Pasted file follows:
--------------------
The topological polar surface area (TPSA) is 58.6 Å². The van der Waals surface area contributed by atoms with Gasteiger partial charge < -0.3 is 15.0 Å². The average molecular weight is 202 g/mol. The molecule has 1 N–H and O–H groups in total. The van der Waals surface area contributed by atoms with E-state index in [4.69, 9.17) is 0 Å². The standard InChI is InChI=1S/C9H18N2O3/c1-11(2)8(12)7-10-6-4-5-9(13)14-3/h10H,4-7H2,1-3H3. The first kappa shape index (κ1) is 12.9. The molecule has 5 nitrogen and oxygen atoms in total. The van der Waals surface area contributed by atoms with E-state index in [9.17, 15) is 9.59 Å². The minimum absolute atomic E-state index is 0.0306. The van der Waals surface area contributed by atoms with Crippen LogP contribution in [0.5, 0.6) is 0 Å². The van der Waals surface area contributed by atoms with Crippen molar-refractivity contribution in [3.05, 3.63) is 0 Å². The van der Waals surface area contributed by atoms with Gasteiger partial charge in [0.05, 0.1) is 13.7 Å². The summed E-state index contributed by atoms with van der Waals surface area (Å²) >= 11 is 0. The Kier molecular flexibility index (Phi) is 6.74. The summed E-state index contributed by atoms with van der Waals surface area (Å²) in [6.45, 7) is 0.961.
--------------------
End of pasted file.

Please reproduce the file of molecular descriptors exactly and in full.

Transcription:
The topological polar surface area (TPSA) is 58.6 Å². The van der Waals surface area contributed by atoms with Gasteiger partial charge < -0.3 is 15.0 Å². The average molecular weight is 202 g/mol. The molecule has 1 N–H and O–H groups in total. The van der Waals surface area contributed by atoms with E-state index in [4.69, 9.17) is 0 Å². The standard InChI is InChI=1S/C9H18N2O3/c1-11(2)8(12)7-10-6-4-5-9(13)14-3/h10H,4-7H2,1-3H3. The first kappa shape index (κ1) is 12.9. The molecule has 5 nitrogen and oxygen atoms in total. The van der Waals surface area contributed by atoms with E-state index in [9.17, 15) is 9.59 Å². The minimum absolute atomic E-state index is 0.0306. The van der Waals surface area contributed by atoms with Crippen LogP contribution in [0.5, 0.6) is 0 Å². The van der Waals surface area contributed by atoms with Crippen molar-refractivity contribution in [3.05, 3.63) is 0 Å². The van der Waals surface area contributed by atoms with Gasteiger partial charge in [0.05, 0.1) is 13.7 Å². The summed E-state index contributed by atoms with van der Waals surface area (Å²) >= 11 is 0. The Kier molecular flexibility index (Phi) is 6.74. The summed E-state index contributed by atoms with van der Waals surface area (Å²) in [6.45, 7) is 0.961.